“Nonsense! You’ve got five minutes to return that stuff and then I want you handcuffed to your fucking hospital beds!” thundered Peter Jenkins as the surf pounded the shore and the wind moaned in the trees to our west. Sutter and Turnbull hastily complied, and I don’t have many more memories of them. Later Peter decreed that any further attempts to rip us off and flee would be punishable by death.
Then I was back in my hammock. In my dreams, this island was somehow the birthplace of the order that had abandoned it, by virtue of the talent scout discovering Ronald Reagan all those decades ago.
Help, Mr. Marshal! resounded a voice in the recesses of my mind. An innocent, quintessentially American voice of the frontier, the vast open spaces of the unspoiled West.
Help, help, they’re organizing a lynch mob outside the jail house! We need law and order here, help Mr. Marshal!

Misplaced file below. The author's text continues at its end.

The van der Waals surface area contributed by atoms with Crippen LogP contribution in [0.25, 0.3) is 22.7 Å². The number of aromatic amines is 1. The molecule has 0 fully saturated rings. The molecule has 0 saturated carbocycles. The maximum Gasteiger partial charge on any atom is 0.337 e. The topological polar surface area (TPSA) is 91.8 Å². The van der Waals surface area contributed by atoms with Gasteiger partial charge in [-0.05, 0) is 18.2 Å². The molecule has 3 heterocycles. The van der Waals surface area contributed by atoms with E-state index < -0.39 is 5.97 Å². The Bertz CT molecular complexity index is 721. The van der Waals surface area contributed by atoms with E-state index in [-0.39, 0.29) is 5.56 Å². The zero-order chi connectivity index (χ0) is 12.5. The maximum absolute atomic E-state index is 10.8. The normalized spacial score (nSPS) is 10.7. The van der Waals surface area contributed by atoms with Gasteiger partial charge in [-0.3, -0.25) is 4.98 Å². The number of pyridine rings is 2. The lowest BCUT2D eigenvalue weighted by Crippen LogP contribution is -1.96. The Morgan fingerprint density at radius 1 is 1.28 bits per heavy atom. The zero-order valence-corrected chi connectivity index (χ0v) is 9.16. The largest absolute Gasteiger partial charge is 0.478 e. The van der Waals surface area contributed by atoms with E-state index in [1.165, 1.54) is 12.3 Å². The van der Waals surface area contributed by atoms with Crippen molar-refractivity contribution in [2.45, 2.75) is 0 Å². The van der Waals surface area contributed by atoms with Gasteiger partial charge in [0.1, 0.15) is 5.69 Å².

Help, the Blackfeet are coming! The Injuns! The Redskins! Help us kill them, Mr. Marshal! A gal with a six-shooter can’t do it all herself!
Help, Mr. Marshal! High-graders are smuggling gold out of the mine again! Help, Mr. Marshal, where are you?
I lay in the blaze of the sun at only a short remove from the Equator as the neurotoxins went to work on my brain, scanning the painful whiteness before me where the girls had laughed and pranced in their nudity, not caring if they were among this island’s few remaining exemplars of an order, a civilization. Later when I’d sobered up, I dragged myself to my feet and sauntered back up the slope of the beach in the direction of the hospital where the men lay moaning, craving assurances that forces would soon be here from the bulk of the federal army seeping like molasses through the southwestern part of North America. How the wounded men’s eyes appealed to me, from the depths of their torment, but I said nothing. Then I noticed that the blond young antifederal we’d brought in was not breathing. In death he’d achieved a sort of triumph, judging from his look like that of a guy on the beach whose girlfriend pretends to be coating him with sunscreen but is actually doing a bit more. I racked my brain for an apposite phrase, about dying on your feet versus living on your knees or whatever, but I ended up just staring at that blissful unblinking face in the dry heat and the angry flies of a day on Santa Catalina indistinguishable from any other.